Ka'aihue having great time in bigs
Rookie makes second Major League start on Tuesday
KANSAS CITY -- There's no doubt about it, rookie Kila Ka'aihue is enjoying his stay in the Major Leagues.
"I just love being here. It's baseball in September, you know," Ka'aihue said.
As he spoke before Tuesday's contest, the Royals' clubhouse was dimly lit and pulsating with rock music. It was kind of a nightclub scene as the Royals, riding a four-game winning streak, tried to keep the party going.
Ka'aihue was in the lineup in a 6-3 victory -- the club's fifth straight -- over the Mariners on Tuesday night as the designated hitter, making his second start since being called up this month from Triple-A Omaha. He made his first start on Sept. 5 at first base against the Indians.
Against the Mariners, Ka'aihue went to the plate four times, ending up with a walk and a single.
"KK had some great at-bats and the base hit to left was a good piece of hitting," manager Trey Hillman said.
In his six games so far, Ka'aihue is 4-for-10, all singles.
He did some DHing this summer for Omaha and Double-A Northwest Arkansas, as he accumulated his harvest of 37 home runs.
"I've done it before, it's all right," he said. "I just want my at-bats. I'd play left field if I could get my at-bats. [DH] is not that hard to do. All you have to do is swing."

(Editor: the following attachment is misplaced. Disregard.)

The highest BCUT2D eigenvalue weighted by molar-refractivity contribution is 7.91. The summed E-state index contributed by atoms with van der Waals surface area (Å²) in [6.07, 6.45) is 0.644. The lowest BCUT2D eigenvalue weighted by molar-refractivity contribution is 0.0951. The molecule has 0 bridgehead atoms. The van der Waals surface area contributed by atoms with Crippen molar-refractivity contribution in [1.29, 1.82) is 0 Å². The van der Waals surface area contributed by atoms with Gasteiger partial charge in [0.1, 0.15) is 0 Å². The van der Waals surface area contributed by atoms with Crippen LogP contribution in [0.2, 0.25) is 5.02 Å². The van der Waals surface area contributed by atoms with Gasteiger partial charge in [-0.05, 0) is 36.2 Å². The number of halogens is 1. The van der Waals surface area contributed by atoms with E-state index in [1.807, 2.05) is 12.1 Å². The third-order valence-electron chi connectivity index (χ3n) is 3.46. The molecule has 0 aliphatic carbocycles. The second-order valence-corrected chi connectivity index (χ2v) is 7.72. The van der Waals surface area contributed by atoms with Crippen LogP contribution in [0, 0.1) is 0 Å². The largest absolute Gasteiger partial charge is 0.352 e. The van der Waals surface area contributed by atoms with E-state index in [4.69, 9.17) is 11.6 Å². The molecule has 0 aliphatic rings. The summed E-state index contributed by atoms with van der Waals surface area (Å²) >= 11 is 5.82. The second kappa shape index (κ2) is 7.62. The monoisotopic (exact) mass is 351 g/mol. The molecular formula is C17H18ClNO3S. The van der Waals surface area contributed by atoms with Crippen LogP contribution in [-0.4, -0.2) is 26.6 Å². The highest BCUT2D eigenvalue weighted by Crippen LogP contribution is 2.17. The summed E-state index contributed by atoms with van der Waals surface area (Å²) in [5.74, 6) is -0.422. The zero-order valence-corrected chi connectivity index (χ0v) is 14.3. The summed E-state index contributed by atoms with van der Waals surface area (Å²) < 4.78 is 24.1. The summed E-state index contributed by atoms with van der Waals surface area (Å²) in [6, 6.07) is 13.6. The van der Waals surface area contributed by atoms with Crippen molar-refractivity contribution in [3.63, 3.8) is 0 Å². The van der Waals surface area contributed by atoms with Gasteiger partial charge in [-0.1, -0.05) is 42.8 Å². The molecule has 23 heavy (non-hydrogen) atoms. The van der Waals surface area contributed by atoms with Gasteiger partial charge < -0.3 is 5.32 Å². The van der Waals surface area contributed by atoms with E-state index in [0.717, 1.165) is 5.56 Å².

This is the first time, except for some instructional league games, that Ka'aihue's season has extended this far into September.
And, no, he's not tired. Not with his first shot at the Major Leagues rather unexpectedly presented to him.
"It's hard to get worn out up here," he said. "You get worn out a lot more in the Minor Leagues."
His brother, Kala, was in Kansas City to watch Tuesday night's game. He's a first baseman in the Braves' organization.
"He just came up here from Mississippi. They just won the Double-A championship in the Southern League," Ka'aihue said.
Kala's season was over, though. This year, for a change, Kila's season had 11 more games to go.
Dick Kaegel is a reporter for MLB.com. This story was not subject to the approval of Major League Baseball or its clubs.